Simulating stable carbon isotopes in the ocean component of the FAMOUS general circulation model with MOSES1 (XOAVI)
|Dentith Jennifer E.1, Ivanovic Ruza F.1, Gregoire Lauren J.1, Tindall Julia C.1, Robinson Laura F.2
|1 : Univ Leeds, Sch Earth & Environm, Leeds LS2 9JT, W Yorkshire, England.
2 : Univ Bristol, Sch Earth Sci, Bristol BS8 1RJ, Avon, England.
|Geoscientific Model Development (1991-959X) (Copernicus Gesellschaft Mbh), 2020-08 , Vol. 13 , N. 8 , P. 3529-3552
|WOS© Times Cited
|Special issue | The FAMOUS climate model Editor(s): GMD topical editors | Coordinator: R. S. Smith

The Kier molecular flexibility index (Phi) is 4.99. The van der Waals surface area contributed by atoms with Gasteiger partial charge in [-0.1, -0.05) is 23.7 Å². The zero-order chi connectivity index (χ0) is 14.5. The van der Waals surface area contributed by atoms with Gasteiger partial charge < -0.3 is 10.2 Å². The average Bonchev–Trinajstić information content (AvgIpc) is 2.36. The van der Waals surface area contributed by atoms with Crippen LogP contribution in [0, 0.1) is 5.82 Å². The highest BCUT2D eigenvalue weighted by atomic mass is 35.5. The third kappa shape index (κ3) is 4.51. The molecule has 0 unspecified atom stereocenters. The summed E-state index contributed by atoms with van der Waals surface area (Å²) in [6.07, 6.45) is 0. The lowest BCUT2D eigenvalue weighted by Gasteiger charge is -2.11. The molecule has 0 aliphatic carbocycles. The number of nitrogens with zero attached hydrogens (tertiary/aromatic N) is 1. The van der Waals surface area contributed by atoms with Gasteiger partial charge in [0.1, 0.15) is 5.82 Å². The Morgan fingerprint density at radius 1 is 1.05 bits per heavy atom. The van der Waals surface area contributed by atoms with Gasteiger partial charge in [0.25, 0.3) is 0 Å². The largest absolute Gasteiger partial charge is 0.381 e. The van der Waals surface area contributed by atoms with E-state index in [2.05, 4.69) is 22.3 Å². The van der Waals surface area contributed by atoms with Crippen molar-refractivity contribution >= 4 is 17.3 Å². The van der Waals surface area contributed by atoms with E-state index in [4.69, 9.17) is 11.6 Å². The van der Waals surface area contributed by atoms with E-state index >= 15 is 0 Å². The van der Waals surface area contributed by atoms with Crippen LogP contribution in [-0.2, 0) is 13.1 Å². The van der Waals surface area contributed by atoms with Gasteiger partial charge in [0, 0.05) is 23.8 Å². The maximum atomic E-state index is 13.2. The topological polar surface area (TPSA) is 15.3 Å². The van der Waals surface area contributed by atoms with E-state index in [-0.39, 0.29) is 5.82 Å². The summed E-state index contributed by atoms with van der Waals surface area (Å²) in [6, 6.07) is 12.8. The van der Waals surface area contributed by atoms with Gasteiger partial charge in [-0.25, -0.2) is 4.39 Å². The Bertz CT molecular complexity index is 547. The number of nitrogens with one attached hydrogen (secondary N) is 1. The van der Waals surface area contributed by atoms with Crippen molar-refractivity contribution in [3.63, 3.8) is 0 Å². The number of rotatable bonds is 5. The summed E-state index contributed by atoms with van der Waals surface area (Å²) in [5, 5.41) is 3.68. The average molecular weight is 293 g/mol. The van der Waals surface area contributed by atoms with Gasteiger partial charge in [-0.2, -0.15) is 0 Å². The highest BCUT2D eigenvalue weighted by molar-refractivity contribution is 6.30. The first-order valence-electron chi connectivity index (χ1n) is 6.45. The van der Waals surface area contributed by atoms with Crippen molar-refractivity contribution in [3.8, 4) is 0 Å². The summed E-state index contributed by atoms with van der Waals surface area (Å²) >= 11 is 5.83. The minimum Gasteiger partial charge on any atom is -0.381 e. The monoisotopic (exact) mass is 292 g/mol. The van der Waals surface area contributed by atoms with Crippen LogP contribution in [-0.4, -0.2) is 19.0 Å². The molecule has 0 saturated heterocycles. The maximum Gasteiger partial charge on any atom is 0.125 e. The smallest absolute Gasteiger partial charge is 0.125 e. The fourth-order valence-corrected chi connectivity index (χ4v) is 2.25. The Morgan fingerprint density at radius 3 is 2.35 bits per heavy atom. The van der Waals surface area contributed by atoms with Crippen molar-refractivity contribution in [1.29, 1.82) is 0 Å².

Ocean circulation and the marine carbon cycle can be indirectly inferred from stable and radiogenic carbon isotope ratios (delta C-13 and Delta C-14, respectively), measured directly in the water column, or recorded in geological archives such as sedimentary microfossils and corals. However, interpreting these records is non-trivial because they reflect a complex interplay between physical and biogeochemical processes. By directly simulating multiple isotopic tracer fields within numerical models, we can improve our understanding of the processes that control large-scale isotope distributions and interpolate the spatiotemporal gaps in both modern and palaeo datasets. We have added the stable isotope C-13 to the ocean component of the FAMOUS coupled atmosphere-ocean general circulation model, which is a valuable tool for simulating complex feedbacks between different Earth system processes on decadal to multi-millennial timescales. We tested three different biological fractionation parameterisations to account for the uncertainty associated with equilibrium fractionation during photosynthesis and used sensitivity experiments to quantify the effects of fractionation during air-sea gas exchange and primary productivity on the simulated delta C-13(DIC) distributions. Following a 10 000-year pre-industrial spin-up, we simulated the Suess effect (the isotopic imprint of anthropogenic fossil fuel burning) to assess the performance of the model in replicating modern observations. Our implementation captures the large-scale structure and range of delta C-13(DIC) observations in the surface ocean, but the simulated values are too high at all depths, which we infer is due to biases in the biological pump. In the first instance, the new C-13 tracer will therefore be useful for recalibrating both the physical and biogeochemical components of FAMOUS.